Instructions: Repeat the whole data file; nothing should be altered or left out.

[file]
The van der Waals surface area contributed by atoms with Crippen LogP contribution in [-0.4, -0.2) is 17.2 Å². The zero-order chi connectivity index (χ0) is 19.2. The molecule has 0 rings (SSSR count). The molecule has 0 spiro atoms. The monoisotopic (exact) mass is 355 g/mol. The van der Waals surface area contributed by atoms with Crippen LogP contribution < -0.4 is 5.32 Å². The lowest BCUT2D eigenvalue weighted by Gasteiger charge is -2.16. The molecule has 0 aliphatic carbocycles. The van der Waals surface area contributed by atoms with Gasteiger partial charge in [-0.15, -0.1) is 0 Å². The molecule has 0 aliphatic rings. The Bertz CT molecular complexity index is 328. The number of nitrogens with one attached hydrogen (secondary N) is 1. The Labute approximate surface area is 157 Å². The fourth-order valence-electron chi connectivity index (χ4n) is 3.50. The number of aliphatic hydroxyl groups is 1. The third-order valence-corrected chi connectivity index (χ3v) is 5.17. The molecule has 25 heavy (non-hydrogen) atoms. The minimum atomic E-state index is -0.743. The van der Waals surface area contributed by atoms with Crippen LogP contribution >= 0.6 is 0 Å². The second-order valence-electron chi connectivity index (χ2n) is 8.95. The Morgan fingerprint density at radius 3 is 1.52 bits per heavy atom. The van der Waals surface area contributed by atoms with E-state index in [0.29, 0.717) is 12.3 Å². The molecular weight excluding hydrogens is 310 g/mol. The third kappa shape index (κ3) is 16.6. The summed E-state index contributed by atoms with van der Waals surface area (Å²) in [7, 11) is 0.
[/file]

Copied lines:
The van der Waals surface area contributed by atoms with Crippen LogP contribution in [-0.4, -0.2) is 17.2 Å². The zero-order chi connectivity index (χ0) is 19.2. The molecule has 0 rings (SSSR count). The molecule has 0 spiro atoms. The monoisotopic (exact) mass is 355 g/mol. The van der Waals surface area contributed by atoms with Crippen LogP contribution < -0.4 is 5.32 Å². The lowest BCUT2D eigenvalue weighted by Gasteiger charge is -2.16. The molecule has 0 aliphatic carbocycles. The van der Waals surface area contributed by atoms with Gasteiger partial charge in [-0.15, -0.1) is 0 Å². The molecule has 0 aliphatic rings. The Bertz CT molecular complexity index is 328. The number of nitrogens with one attached hydrogen (secondary N) is 1. The Labute approximate surface area is 157 Å². The fourth-order valence-electron chi connectivity index (χ4n) is 3.50. The number of aliphatic hydroxyl groups is 1. The third-order valence-corrected chi connectivity index (χ3v) is 5.17. The molecule has 25 heavy (non-hydrogen) atoms. The minimum atomic E-state index is -0.743. The van der Waals surface area contributed by atoms with Crippen LogP contribution >= 0.6 is 0 Å². The second-order valence-electron chi connectivity index (χ2n) is 8.95. The Morgan fingerprint density at radius 3 is 1.52 bits per heavy atom. The van der Waals surface area contributed by atoms with E-state index in [0.29, 0.717) is 12.3 Å². The molecular weight excluding hydrogens is 310 g/mol. The third kappa shape index (κ3) is 16.6. The summed E-state index contributed by atoms with van der Waals surface area (Å²) in [7, 11) is 0.